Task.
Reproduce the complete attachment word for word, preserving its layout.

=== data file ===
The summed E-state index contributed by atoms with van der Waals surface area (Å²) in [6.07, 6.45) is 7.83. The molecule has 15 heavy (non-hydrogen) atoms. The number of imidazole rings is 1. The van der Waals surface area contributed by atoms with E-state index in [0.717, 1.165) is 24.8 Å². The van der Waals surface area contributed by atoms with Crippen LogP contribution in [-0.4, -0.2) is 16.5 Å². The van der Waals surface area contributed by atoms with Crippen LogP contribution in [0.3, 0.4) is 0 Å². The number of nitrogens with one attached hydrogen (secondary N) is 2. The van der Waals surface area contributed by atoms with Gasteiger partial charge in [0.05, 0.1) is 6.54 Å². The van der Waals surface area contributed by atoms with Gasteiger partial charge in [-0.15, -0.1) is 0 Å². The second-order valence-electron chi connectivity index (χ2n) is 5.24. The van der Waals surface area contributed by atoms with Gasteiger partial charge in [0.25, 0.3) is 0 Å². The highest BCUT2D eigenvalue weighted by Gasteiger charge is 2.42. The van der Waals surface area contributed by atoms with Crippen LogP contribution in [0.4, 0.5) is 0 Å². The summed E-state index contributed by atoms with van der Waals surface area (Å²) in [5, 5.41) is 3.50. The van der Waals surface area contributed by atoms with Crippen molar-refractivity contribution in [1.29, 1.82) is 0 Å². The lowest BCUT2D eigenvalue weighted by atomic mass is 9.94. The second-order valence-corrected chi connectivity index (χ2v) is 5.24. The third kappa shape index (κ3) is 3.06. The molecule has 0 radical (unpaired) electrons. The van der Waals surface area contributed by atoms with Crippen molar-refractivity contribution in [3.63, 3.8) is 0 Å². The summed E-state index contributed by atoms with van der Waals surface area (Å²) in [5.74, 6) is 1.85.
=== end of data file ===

The summed E-state index contributed by atoms with van der Waals surface area (Å²) in [6.07, 6.45) is 7.83. The molecule has 15 heavy (non-hydrogen) atoms. The number of imidazole rings is 1. The van der Waals surface area contributed by atoms with E-state index in [0.717, 1.165) is 24.8 Å². The van der Waals surface area contributed by atoms with Crippen LogP contribution in [-0.4, -0.2) is 16.5 Å². The van der Waals surface area contributed by atoms with Crippen LogP contribution in [0.3, 0.4) is 0 Å². The number of nitrogens with one attached hydrogen (secondary N) is 2. The van der Waals surface area contributed by atoms with Gasteiger partial charge in [0.05, 0.1) is 6.54 Å². The van der Waals surface area contributed by atoms with Gasteiger partial charge in [-0.15, -0.1) is 0 Å². The second-order valence-electron chi connectivity index (χ2n) is 5.24. The van der Waals surface area contributed by atoms with Gasteiger partial charge in [0.25, 0.3) is 0 Å². The highest BCUT2D eigenvalue weighted by Gasteiger charge is 2.42. The van der Waals surface area contributed by atoms with Crippen LogP contribution in [0.4, 0.5) is 0 Å². The summed E-state index contributed by atoms with van der Waals surface area (Å²) in [5, 5.41) is 3.50. The van der Waals surface area contributed by atoms with Crippen molar-refractivity contribution in [1.29, 1.82) is 0 Å². The lowest BCUT2D eigenvalue weighted by atomic mass is 9.94. The second-order valence-corrected chi connectivity index (χ2v) is 5.24. The third kappa shape index (κ3) is 3.06. The molecule has 0 radical (unpaired) electrons. The van der Waals surface area contributed by atoms with Crippen molar-refractivity contribution in [3.63, 3.8) is 0 Å². The summed E-state index contributed by atoms with van der Waals surface area (Å²) in [5.74, 6) is 1.85.